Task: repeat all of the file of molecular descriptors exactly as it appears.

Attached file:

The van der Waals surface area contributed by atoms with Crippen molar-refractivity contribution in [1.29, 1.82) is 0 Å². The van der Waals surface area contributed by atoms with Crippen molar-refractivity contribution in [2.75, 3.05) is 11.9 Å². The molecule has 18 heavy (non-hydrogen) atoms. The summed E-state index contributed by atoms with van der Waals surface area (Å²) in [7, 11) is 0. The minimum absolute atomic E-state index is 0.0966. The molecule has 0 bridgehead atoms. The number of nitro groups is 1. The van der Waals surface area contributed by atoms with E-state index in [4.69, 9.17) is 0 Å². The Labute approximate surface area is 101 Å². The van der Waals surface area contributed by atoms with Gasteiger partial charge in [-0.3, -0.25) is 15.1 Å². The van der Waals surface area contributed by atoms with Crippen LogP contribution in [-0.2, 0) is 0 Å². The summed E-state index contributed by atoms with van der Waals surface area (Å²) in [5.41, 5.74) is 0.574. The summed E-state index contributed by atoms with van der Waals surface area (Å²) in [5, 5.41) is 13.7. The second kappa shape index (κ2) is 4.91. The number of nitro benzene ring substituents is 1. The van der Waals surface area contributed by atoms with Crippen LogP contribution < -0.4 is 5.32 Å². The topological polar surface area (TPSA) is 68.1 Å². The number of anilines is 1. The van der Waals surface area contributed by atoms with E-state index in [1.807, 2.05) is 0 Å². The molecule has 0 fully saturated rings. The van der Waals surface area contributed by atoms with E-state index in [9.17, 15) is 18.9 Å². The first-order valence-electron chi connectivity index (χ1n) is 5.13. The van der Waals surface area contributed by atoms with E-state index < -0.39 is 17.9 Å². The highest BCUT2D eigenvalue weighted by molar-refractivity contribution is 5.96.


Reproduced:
The van der Waals surface area contributed by atoms with Crippen molar-refractivity contribution in [1.29, 1.82) is 0 Å². The van der Waals surface area contributed by atoms with Crippen molar-refractivity contribution in [2.75, 3.05) is 11.9 Å². The molecule has 18 heavy (non-hydrogen) atoms. The summed E-state index contributed by atoms with van der Waals surface area (Å²) in [7, 11) is 0. The minimum absolute atomic E-state index is 0.0966. The molecule has 0 bridgehead atoms. The number of nitro groups is 1. The van der Waals surface area contributed by atoms with E-state index in [4.69, 9.17) is 0 Å². The Labute approximate surface area is 101 Å². The van der Waals surface area contributed by atoms with Gasteiger partial charge in [-0.3, -0.25) is 15.1 Å². The van der Waals surface area contributed by atoms with Crippen LogP contribution in [-0.2, 0) is 0 Å². The summed E-state index contributed by atoms with van der Waals surface area (Å²) in [5.41, 5.74) is 0.574. The summed E-state index contributed by atoms with van der Waals surface area (Å²) in [5, 5.41) is 13.7. The second kappa shape index (κ2) is 4.91. The number of nitro benzene ring substituents is 1. The van der Waals surface area contributed by atoms with Crippen LogP contribution < -0.4 is 5.32 Å². The topological polar surface area (TPSA) is 68.1 Å². The number of anilines is 1. The van der Waals surface area contributed by atoms with E-state index in [1.807, 2.05) is 0 Å². The molecule has 0 fully saturated rings. The van der Waals surface area contributed by atoms with E-state index in [9.17, 15) is 18.9 Å². The first-order valence-electron chi connectivity index (χ1n) is 5.13. The van der Waals surface area contributed by atoms with E-state index < -0.39 is 17.9 Å². The highest BCUT2D eigenvalue weighted by molar-refractivity contribution is 5.96.